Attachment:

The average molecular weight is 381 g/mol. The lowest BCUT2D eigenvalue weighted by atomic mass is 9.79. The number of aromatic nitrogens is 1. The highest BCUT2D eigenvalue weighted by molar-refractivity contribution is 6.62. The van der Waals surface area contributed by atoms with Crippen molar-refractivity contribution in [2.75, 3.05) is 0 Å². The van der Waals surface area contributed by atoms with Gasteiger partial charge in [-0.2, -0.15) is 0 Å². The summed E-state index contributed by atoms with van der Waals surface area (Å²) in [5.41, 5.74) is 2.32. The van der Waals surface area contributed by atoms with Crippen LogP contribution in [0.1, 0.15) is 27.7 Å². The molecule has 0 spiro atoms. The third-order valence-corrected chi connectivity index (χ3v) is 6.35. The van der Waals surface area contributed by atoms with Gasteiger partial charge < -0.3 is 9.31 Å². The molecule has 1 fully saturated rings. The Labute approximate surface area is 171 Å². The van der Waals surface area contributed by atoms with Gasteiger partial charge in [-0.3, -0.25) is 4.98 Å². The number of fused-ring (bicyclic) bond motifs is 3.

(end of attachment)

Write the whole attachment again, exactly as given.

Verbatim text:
The average molecular weight is 381 g/mol. The lowest BCUT2D eigenvalue weighted by atomic mass is 9.79. The number of aromatic nitrogens is 1. The highest BCUT2D eigenvalue weighted by molar-refractivity contribution is 6.62. The van der Waals surface area contributed by atoms with Crippen molar-refractivity contribution in [2.75, 3.05) is 0 Å². The van der Waals surface area contributed by atoms with Gasteiger partial charge in [-0.2, -0.15) is 0 Å². The summed E-state index contributed by atoms with van der Waals surface area (Å²) in [5.41, 5.74) is 2.32. The van der Waals surface area contributed by atoms with Crippen LogP contribution in [0.1, 0.15) is 27.7 Å². The molecule has 0 spiro atoms. The third-order valence-corrected chi connectivity index (χ3v) is 6.35. The van der Waals surface area contributed by atoms with Gasteiger partial charge < -0.3 is 9.31 Å². The molecule has 1 fully saturated rings. The Labute approximate surface area is 171 Å². The van der Waals surface area contributed by atoms with Gasteiger partial charge in [-0.3, -0.25) is 4.98 Å². The number of fused-ring (bicyclic) bond motifs is 3.